The first classroom lessons addressed water cycle and watershed concepts (Wolftree, 2OO4), which were followed by a field lesson on aquatic invertebrates. Students sampled different locations in an effort to determine biodiversity and quantity of macroinvertebrates. While students were sitting at the river’s edge, the site was described in the students’ Alaska Native tongue by a cultural expert, and then an English translation was provided. This introduced the combination of culture and language into the science lesson.

students-dataloggerFigure 2: Students use data loggers to collect data on temperature, pH, and location.

The village water supply comes from a river that runs through the heart of the community. Thus, this river was our primary field site from which students collected water for chemical sampling and aquatic invertebrates using D-loop nets. Physical and chemical parameters of the river were collected using Vernier LabQuest hand-held data loggers. Students recorded data on turbidity, flow rate, temperature, pH, and pinpointed locations using CPS coordinates (Figure 2].

labquestAquatic invertebrate samples were sorted, classified, counted, recorded, and examined through stereoscopes back in the classroom. Water chemistry was determined by kits that measured concentrations of alkalinity, dissolved oxygen, iron, nitrate/nitrite, dissolved carbon dioxide, and phosphate.

Microbiology assessments were conducted in an effort to detect fecal coliform (using m_FC Agar plates). Students tested water from an estuary, river, drinking fountain, and toilet. Results from estuarine waters showed a high number of fecal coliform, indicating that a more thorough investigation was warranted While fecal coliform are non-disease causing microorganisms, they originate in the intestinal tract, the same place as disease causing bacteria, and so their presence is a bioindicator of the presence of human or animal wastes (Figure 3).

net-collectionStudents learned that the “dirty water” they observed in the river was actually the result of a natural process of acidic muskeg fluids dissolving iron minerals in the bedrock, no health danger. The real health threat was in the estuarine shellfish waters. Students shared all of their results with their families, after which community members began to approach the CMOP science team with questions about the quality of their drinking water. The community was relieved to find that the combined results of aquatic invertebrate counts and water chemistry indicated that the water flowing through their town was healthy. However they were concerned about the potential contamination as indicated by fecal coliform counts in the local estuary where shellfish were traditionally harvested.

ln the second year, a curriculum on oceanography developed by another STC, the Center for Microbial Oceanography: Research and Education (C-MORE) was introduced (Bruno, Wiener, Kimura & Kimura, 2011). Oceanography lessons focused on water density as a function of salinity and temperature, ocean currents, phytoplankton, and ocean acidification, all areas of research at CMOP. Additional lessons used local shipworms, a burrowing mollusk known to the community, as a marine bioindicator (CMOP Education, 2013). Students continued to conduct bioassessments of local rivers and coastal marine waters.

Hydaburg1Figure 3: Students sort and count aquatic invertebrates as a bioindicator of river health.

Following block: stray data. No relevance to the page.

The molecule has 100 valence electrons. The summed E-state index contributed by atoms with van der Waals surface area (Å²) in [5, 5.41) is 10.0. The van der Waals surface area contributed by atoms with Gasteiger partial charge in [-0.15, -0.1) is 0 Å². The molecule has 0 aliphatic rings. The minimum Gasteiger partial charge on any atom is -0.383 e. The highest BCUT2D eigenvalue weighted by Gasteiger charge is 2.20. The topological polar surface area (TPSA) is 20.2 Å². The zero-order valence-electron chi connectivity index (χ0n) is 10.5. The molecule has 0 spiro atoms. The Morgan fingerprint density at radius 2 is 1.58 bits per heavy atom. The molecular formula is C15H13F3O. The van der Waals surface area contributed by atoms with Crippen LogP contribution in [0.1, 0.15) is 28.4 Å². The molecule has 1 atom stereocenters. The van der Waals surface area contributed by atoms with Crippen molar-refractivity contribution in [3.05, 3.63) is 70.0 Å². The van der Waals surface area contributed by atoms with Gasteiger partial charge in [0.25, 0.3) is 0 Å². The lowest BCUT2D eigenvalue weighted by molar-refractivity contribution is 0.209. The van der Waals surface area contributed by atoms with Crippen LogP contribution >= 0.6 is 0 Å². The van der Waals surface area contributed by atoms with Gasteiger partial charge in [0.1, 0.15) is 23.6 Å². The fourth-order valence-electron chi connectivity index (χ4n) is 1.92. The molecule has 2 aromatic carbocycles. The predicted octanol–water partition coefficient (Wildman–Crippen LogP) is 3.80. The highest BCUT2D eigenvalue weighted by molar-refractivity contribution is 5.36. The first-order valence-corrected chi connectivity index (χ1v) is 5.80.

Students used teleconferencing technology to participate in scanning electron microscope (SEM) session with a scientist in Oregon who had their samples of aquatic invertebrates. Students showcased their experiments during parent day. Five students (l0%) had parents and/or siblings who attended the event.

SHARING KNOWLEDGE

As a reward for participation in the science program, two students were chosen to attend the American lndian Science and Engineering Society (AISES) 2009 conference in Oregon. Travel expenses were shared between the school, CSC program, and the tribe. ln the following three years an additional ten students attended the AISES conference and presented seven science research posters in New Mexico. Minnesota and Alaska. ln 2012, one student won 3rd place for her shipworm poster presentation (Figure 5). These conference presentations enabled some students to take their first trip out of Alaska.

ln May 20ll the first Science Symposium for grades K-12 allowed students to share their science projects with parents, Elders, and tribal community members. Both students and teachers were prepared on how to do a science fair project. Work with students had to be accomplished on a one-on-one basis, and members of the team were paired with students to assist with completing projects and polishing presentations. Students were not accustomed to speaking publicly, so this practice was a critical step.

The event was held at the local community center, which encouraged Elders and other community members to attend.

Elders requested a public education opportunity to teach the community about watersheds and the effects of logging. Our team incorporated this request into the science symposium. Students led this project by constructing a 5D model of the watershed for display. People could simulate rainfall, see how land use affects runoff and make runoff to river estuary connections. Scientists conducted hands-on demonstrations related to shipworms, local geology, ocean acidification and deepsea research. Language and culture booths were also included. During the symposium, a video of one of the interviews we had conducted with an Elder was shown as a memorial to his passing. The symposium was considered a huge success and was attended by 35 students and 50 community members.